(how to tell the biblical story in a way that makes a difference)

Who are the Gentiles who have the work of the Law written on their hearts?

There is a group of Gentiles in Paul’s eschatological narrative who do not have the Law of Moses, who nevertheless do the work of the Law, and who “will be justified” on a day of judgment and earn “glory and honour and peace” (Rom. 2:12-16). The question of the religious or rhetorical status of these Gentiles came up for discussion at last week’s research conference at the London School of Theology.

Critical scholars mostly think that these are unbelieving Gentiles, which is the view that I took in The Future of the People of God: Reading Romans Before and After Western Christendom. The preference of more conservative scholars would be to suppose either that Paul is speaking only of a hypothetical pagan righteousness for rhetorical purposes, or that these are Christian Gentiles who have been regenerated by the Spirit. I’ve thought through my position again in light of the discussion and I’ve come to the same conclusion, with one or two novelties picked up along the way. This is a fairly sketchy presentation of my reasons, beginning with a translation that attempts to show the syntactic structure of the passage….

5 Feb 2018

The theologies that dominate the thought and practice of the modern church distribute their truths as flattened user-friendly doctrines. The Bible, however, gives us theological truth in the form of extended narratives mapped against the landscape of ancient history, as seen from the perspective of the covenant...

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1 Feb 2018

Peter Leithart has written an excellent, concise, balanced account of the “Christendom model”, its relation to scripture, and its strengths and weaknesses, in a post simply entitled “For and Against Christendom”. I won’t bother summarising it—I hope people will read it. But there are three observations that...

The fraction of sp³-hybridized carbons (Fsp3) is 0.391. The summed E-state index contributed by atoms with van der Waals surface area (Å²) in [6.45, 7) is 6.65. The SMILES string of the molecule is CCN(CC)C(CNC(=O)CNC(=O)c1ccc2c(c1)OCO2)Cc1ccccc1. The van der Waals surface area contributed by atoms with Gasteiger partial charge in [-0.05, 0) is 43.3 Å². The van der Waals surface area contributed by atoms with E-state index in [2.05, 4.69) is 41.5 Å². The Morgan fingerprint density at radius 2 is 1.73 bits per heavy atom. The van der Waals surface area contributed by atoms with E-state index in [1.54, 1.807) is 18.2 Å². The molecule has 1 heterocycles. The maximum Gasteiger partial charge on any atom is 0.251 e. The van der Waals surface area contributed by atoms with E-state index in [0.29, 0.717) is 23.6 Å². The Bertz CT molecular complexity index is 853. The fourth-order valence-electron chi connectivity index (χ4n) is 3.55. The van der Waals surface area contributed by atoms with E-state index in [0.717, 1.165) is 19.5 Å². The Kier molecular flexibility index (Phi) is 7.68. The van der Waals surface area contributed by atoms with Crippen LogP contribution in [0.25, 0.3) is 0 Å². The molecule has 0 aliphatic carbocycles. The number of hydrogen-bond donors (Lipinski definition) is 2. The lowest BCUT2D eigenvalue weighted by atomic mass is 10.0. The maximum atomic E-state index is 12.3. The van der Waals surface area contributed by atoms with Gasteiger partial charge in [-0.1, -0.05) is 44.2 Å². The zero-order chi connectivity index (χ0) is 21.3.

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29 Jan 2018

In a comment on my “Could you please help me understand the practical consequences…?” post Donald asks for ‘some explanation of what our “personal” relationship with Jesus should look like and if possible how it relates to our “personal” relationship to God.’ I’m afraid it won’t be possible to answer the second...

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24 Jan 2018

Psalm 82 is one of my favourite psalms. It is short, sweet, theologically irregular, but very much to the narrative-historical point, at least as I understand things. Oddly, it is quoted only once in the New Testament, but it encapsulates what would be a key New Testament affirmation—that the God of Israel...

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17 Jan 2018

“Could you please help me understand the practical consequences of the narrative-historical approach?” The question was put to me by a student at a conservative theological college. I realise that most of what I write here is of a “theoretical” nature, but I have tried occasionally at least to outline the practical...

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10 Jan 2018

According to Luke, when Jesus is taken up with the clouds into heaven, two men in white robes are watching on. They ask the disciples why they are still gazing into the empty sky. “This Jesus, who was taken up from you into heaven, will come in the way that (or simply ‘as’: hon tropon) you...

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9 Jan 2018

The Second Coming of Jesus is a classic Christian doctrine. The Nicene Creed says that Jesus is seated at the right hand of the Father and “will come again in glory to judge the living and the dead”. The Basis of faith of the Evangelical Alliance in the UK affirms belief in the “...

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3 Jan 2018

The argument runs something like this….

The church began as a movement within first century Judaism. Like any other historical movement, its character and purpose were shaped by its historical circumstances. It was a product of its time and place. It was part of an ancient story.

The church...

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